“Who would write a thriller the wrong way round? Jeffery Deaver has penned a classic - a story that starts at chapter thirty six, intrigues all along until it reaches chapter one, and still has twists and turns before the reveal of a startling beginning. That’s when you will have to go back to the start of the book to check out those events in… chapter thirty six!!”
The warehouse was just as he’d left it on Friday, when he’d been here making preparations.
Damp, brick walls covered with scabby light green paint, redolent of cleanser fumes and oil and pesticide and rust, lit by unkind fluorescents. One began flickering and Joseph rose from the table where he’d been sitting, took a mop from the corner, the strands molded into a mass, sideways, like windswept hair, and with the tip of the handle shattered the offending tubular bulb. There was nothing sturdy enough to stand on to remove it. Shards fell, dust too. The crackle was satisfying.
The building was similar to the one where he’d done his little surgery last night, the warehouse west of Times Square. Here, in SoHo, there was a demand for industrial spaces to turn into private residences – at astronomical sums, of course. This particular building would probably never be converted. There were no windows. Bad for resale to chic-minded lawyers and brokers. Good for Joseph’s purposes, though. In fact he could just make out a faint splatter of dark brown dots on the floor. Several months ago those discolorations had been bright red. The man had finally told Joseph what he wanted to know.
Solid brick walls. They absorbed the screams well.
Before returning to the chair, he walked to the heater panel, turned the unit up. Mold-scented air slipped out of the vents. Warmish. Still, he kept his gloves on – thin flesh-colored cloth. Not for the comfort, though. Force of professional habit. Joseph recalled many times in the heat of summer when he’d worn gloves like these.
In the living room of the apartment Daniel Reardon made introductions. ‘This is Gabriela McKenzie.’
‘Andrew Faraday,’ said the older of the two men who’d just entered. The other man offered, ‘Sam Easton.’
Hands were shaken. Sam was tanned, balding and had a craggy face, quick eyes. Andrew, pocketing the keys to the apartment, was in his mid-sixties. He had thick white hair, streaked with black strands, swept back and razor-parted on the side. Businessman’s hair. Politician’s hair. Andrew was leaner than Sam and Daniel and not particularly muscular. No more than five-nine. But Gabriela’s impression, an immediate one, was that he was more imposing than the others. And not because of his age.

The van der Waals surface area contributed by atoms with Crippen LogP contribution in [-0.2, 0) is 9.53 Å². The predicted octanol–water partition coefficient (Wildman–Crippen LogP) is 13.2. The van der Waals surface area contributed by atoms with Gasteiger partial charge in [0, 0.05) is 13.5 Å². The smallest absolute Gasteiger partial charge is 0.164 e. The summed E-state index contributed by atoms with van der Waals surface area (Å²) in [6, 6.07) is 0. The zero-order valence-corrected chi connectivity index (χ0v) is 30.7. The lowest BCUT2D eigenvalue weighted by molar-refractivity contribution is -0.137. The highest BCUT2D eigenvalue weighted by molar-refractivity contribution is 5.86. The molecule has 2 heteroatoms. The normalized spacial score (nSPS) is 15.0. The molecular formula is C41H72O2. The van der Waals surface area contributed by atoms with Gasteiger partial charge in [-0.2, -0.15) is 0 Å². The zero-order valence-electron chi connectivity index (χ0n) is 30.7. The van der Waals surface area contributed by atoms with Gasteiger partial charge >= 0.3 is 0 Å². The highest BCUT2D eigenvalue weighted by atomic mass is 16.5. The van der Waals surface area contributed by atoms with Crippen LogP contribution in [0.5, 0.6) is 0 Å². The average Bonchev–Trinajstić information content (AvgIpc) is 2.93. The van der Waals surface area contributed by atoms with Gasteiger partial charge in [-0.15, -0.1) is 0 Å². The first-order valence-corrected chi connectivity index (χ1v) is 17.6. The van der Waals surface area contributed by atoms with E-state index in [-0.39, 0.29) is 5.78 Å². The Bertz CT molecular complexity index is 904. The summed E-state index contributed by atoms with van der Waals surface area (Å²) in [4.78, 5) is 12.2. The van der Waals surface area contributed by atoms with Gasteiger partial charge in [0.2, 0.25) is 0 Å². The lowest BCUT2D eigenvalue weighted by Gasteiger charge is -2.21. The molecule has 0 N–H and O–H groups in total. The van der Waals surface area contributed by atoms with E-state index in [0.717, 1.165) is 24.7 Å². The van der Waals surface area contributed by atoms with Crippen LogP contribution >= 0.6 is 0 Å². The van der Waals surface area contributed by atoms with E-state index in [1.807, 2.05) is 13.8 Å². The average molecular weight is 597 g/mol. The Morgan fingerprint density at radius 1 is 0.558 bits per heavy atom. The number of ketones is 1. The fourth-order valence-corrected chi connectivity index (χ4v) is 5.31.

A natural born boss…
Daniel said, ‘These are the people I was telling you about. I’m a client of theirs. Have been for years.’
Gabriela and Daniel sat down on the decades-old couch, which released a more intense version of the musty odor she’d tried to eradicate from the apartment with the kitchen trick not long before.
Funerals, she thought. Funerals…
Daniel poured some more of the red wine. He lifted the bottle to her again. She declined. Andrew and Sam both took glasses. They sipped.
‘Daniel was telling us about the situation,’ Andrew said. His voice was comforting, baritone.
She said with a frantic slope to her voice, ‘I don’t know what to do! It’s a nightmare. The deadline’s in two hours! Joseph said I have until six and no extensions this time. After that…’ She inhaled, exhaled hard.
The men seemed troubled by these stirrings of hysteria, as if not sure how to reassure her. Finally Andrew Faraday said, ‘Well, we have some thoughts.’
Sam deferred with his eyes to Andrew. He was secondary or tertiary in hierarchy, she saw at once. She assessed he was dependable and loyal.
Daniel eased against Gabriela on the couch and she felt the warmth of his thigh against hers. He gripped her arm briefly with his long fingers. And she felt the strength she’d noted earlier.
‘May I call you Gabriela?’ The question was from Andrew. He seemed the sort who would ask permission. Proper, old-school.
‘Sure, yes.’ She smoothed frazzled hair. Then stopped her busy hands.
Andrew continued, ‘First, so I can understand, Gabriela: Just to get the facts. This man who’s kidnapped your daughter – Joseph you were saying. That’s his name, right?’
‘He wants the document Daniel was telling us about. The October List?’
Andrew took in her hollow eyes. ‘And Daniel said you don’t know what it means.’
She shrugged. ‘Names and addresses. Maybe criminals. All we really know is that people are willing to kill for it.’
Andrew said, ‘And no idea what the word refers to, “October”?’
Gabriela glanced to Daniel, who offered, ‘It could be something that happened in October, in the past: a meeting, an event. Or,’ he added darkly, ‘it’s something that is going to happen – next month. Given what we’ve heard, it might be something pretty bad. But on the other hand, it could be no more than a name. A company, even a person. Or maybe a code. Number ten – the tenth month.’
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